The front page of Sunday’s Everett Herald featured a story about the Snohomish County town of Gold Bar, and how it is struggling to stay incorporated in the aftermath of tax-cutting initiatives. [Cash-strapped town could fall off the map]
The reason Gold Bar and numerous other cities around the state are struggling financially can be traced to the passage of the car tab initiative in 1999, which lowered licensing fees to a flat $30 rate. Since then, Gold Bar has lost about $707,000 in revenue, according to the Association of Washington Cities. That loss is bigger than the city’s 2005 general fund of about $508,000. The city already has tightened its belt, cutting expenses on staff training, laying off staff and restructuring the police service contract with the county, which has saved the city about $194,000, said Hester Gilleland, the city’s clerk and treasurer.
Gold Bar Mayor Collen Hawkins realistically acknowledges that the deepening financial crisis could force the town to disincorporate, forcing Snohomish County to take over services. Residents would lose local control of local services, while facing uncertainty over who would run the local water system, which counties are simply not set up to do.
And they’ve got nobody to blame but themselves.
Hawkins said she finds it ironic that even she voted for Initiative 695 – the major cause of the city’s financial headaches.
The town’s registered voters supported the initiative by a vote of 354-138. Courts eventually struck down the measure, but state lawmakers heeded the will of the people and adopted $30 license tab fees anyway.
In 2002, voters approved a second car-tab initiative, which eliminated a $15 license registration fee that Snohomish County and several other counties had been charging. That money was earmarked for street repairs. As a result, the street fund in Gold Bar dropped from $17,200 in 2002 to nothing in 2004, Gilleland said.
“Even though these initiatives are appealing, they are giving a death warrant for local government,” Hawkins said.
Some might argue that these are the unintended consequences of ill-conceived initiatives like I-695, but I’d say it was intentional. While many voters — and even some mayors — didn’t realize the local impact of these statewide measures, many of their strongest and most vocal proponents knew exactly what they were doing.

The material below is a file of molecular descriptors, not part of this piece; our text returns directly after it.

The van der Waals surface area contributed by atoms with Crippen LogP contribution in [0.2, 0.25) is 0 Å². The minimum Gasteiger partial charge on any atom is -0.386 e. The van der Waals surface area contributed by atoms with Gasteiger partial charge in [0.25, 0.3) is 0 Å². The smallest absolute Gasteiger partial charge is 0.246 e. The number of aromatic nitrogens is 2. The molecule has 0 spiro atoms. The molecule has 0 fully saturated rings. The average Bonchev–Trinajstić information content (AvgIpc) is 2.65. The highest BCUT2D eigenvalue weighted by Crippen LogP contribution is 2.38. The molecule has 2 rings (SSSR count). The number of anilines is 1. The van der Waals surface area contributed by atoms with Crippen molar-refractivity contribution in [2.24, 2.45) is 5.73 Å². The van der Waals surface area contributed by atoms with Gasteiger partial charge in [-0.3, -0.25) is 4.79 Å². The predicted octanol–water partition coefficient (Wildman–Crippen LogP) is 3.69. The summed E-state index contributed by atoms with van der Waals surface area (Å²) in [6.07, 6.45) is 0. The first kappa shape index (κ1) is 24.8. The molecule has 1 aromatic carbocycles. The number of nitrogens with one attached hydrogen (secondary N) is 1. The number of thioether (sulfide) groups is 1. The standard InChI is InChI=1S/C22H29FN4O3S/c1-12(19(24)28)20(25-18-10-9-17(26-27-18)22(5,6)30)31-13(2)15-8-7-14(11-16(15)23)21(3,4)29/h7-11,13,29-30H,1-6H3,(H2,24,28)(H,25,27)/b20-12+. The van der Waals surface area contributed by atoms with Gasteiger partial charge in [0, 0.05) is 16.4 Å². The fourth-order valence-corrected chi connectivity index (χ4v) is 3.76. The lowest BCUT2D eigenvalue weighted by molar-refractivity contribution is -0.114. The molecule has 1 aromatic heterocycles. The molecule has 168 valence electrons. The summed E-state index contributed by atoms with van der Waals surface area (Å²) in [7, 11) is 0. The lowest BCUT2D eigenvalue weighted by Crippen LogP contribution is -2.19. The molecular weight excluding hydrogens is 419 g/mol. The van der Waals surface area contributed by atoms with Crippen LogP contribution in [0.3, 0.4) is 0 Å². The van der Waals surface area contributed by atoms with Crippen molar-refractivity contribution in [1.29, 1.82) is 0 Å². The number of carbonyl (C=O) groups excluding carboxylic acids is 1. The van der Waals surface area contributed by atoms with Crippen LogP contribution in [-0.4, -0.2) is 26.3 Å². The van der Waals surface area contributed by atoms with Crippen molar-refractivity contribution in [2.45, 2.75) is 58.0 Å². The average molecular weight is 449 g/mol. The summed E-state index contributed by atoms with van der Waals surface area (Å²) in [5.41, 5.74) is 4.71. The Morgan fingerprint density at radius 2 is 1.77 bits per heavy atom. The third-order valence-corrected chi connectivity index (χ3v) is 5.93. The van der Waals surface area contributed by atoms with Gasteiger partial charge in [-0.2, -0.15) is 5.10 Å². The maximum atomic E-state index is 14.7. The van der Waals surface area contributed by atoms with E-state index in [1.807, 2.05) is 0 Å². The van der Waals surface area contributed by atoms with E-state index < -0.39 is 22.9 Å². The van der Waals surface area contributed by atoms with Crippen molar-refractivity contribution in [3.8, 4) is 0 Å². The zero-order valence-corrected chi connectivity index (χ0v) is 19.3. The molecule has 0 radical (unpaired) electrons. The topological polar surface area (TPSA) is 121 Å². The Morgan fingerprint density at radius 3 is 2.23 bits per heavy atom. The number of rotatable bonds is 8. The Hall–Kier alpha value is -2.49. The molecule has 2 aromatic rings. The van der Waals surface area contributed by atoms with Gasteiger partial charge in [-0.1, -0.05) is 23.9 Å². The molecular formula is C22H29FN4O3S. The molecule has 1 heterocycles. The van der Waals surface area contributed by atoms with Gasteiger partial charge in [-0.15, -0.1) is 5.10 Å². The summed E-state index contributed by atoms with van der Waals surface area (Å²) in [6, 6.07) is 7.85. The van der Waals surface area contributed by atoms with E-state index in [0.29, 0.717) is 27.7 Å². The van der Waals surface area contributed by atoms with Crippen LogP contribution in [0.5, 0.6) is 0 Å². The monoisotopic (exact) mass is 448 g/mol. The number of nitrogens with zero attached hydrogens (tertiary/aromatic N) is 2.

We are witnessing the gradual devolution of state and local governments. Small towns across the state will be forced to disincorporate as tax revenues continue to dry up, possibly pushing some Eastern Washington counties into insolvency as they struggle to provide additional services.
Meanwhile, the structural deficit built into our antiquated state tax system has created a cycle of perpetual, multi-billion dollar budget gaps that makes it impossible for Olympia to lessen the blow, or assume more of the burden itself. When Republicans talk about cutting government waste, they’re no longer talking about making government more efficient, they’re talking about cutting programs entirely. They’re not interested in convincing the public to embrace a dramatically smaller and limited form of government… they know that if they just sit back and patiently defend the status quo, they will achieve this vision, with or without public support.
It is time for the Republican leadership to come clean about its agenda. If they don’t believe in shuttering city halls across the state, if they don’t believe in denying health care to tens of thousands of children, if they don’t believe in mediocre public schools and a university system that can’t possibly grow to meet the needs our rising population… then they need to tell us how they intend to pay for these and other basic services without raising taxes. But if what they truly believe in is minimal government and zero regulation, then they need to let voters decide on this agenda for themselves, instead of dishonestly relying on our broken tax structure to enact it by default.